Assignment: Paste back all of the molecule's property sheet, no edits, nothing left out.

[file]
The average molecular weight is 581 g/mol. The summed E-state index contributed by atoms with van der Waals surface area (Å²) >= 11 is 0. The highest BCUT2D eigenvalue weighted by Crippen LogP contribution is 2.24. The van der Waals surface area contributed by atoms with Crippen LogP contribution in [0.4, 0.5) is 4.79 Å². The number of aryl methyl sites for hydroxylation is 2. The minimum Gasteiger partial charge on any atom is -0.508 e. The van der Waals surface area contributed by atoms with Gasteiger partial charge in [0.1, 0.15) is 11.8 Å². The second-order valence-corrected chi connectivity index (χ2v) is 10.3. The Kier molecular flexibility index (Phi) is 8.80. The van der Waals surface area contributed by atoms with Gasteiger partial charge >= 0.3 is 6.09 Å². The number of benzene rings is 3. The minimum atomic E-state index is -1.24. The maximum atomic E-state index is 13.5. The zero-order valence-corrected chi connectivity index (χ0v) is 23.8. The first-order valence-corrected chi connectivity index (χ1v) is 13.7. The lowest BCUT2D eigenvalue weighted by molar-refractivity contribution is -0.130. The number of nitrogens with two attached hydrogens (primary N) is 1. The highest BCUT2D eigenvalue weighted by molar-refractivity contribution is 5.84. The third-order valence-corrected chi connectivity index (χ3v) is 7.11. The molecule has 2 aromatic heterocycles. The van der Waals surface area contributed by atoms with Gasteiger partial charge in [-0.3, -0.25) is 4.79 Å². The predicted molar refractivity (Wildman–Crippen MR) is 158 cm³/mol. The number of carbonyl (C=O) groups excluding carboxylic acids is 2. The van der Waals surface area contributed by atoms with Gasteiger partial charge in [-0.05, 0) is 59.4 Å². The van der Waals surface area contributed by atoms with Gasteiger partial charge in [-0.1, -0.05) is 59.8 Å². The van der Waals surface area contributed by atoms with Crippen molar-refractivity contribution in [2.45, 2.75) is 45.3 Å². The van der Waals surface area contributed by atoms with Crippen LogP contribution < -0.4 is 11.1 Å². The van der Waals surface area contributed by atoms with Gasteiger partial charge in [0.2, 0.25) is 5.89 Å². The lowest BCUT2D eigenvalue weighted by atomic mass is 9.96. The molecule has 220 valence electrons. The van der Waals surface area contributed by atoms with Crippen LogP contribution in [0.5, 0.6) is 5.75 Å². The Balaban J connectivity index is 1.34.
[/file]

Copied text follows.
The average molecular weight is 581 g/mol. The summed E-state index contributed by atoms with van der Waals surface area (Å²) >= 11 is 0. The highest BCUT2D eigenvalue weighted by Crippen LogP contribution is 2.24. The van der Waals surface area contributed by atoms with Crippen LogP contribution in [0.4, 0.5) is 4.79 Å². The number of aryl methyl sites for hydroxylation is 2. The minimum Gasteiger partial charge on any atom is -0.508 e. The van der Waals surface area contributed by atoms with Gasteiger partial charge in [0.1, 0.15) is 11.8 Å². The second-order valence-corrected chi connectivity index (χ2v) is 10.3. The Kier molecular flexibility index (Phi) is 8.80. The van der Waals surface area contributed by atoms with Gasteiger partial charge >= 0.3 is 6.09 Å². The number of benzene rings is 3. The minimum atomic E-state index is -1.24. The maximum atomic E-state index is 13.5. The zero-order valence-corrected chi connectivity index (χ0v) is 23.8. The first-order valence-corrected chi connectivity index (χ1v) is 13.7. The lowest BCUT2D eigenvalue weighted by molar-refractivity contribution is -0.130. The number of nitrogens with two attached hydrogens (primary N) is 1. The highest BCUT2D eigenvalue weighted by molar-refractivity contribution is 5.84. The third-order valence-corrected chi connectivity index (χ3v) is 7.11. The molecule has 2 aromatic heterocycles. The van der Waals surface area contributed by atoms with Gasteiger partial charge in [-0.3, -0.25) is 4.79 Å². The predicted molar refractivity (Wildman–Crippen MR) is 158 cm³/mol. The number of carbonyl (C=O) groups excluding carboxylic acids is 2. The van der Waals surface area contributed by atoms with Gasteiger partial charge in [-0.05, 0) is 59.4 Å². The van der Waals surface area contributed by atoms with Gasteiger partial charge in [-0.1, -0.05) is 59.8 Å². The van der Waals surface area contributed by atoms with Crippen molar-refractivity contribution in [2.45, 2.75) is 45.3 Å². The van der Waals surface area contributed by atoms with Crippen LogP contribution < -0.4 is 11.1 Å². The van der Waals surface area contributed by atoms with Gasteiger partial charge in [0.2, 0.25) is 5.89 Å². The lowest BCUT2D eigenvalue weighted by atomic mass is 9.96. The molecule has 220 valence electrons. The van der Waals surface area contributed by atoms with Crippen LogP contribution in [0.5, 0.6) is 5.75 Å². The Balaban J connectivity index is 1.34.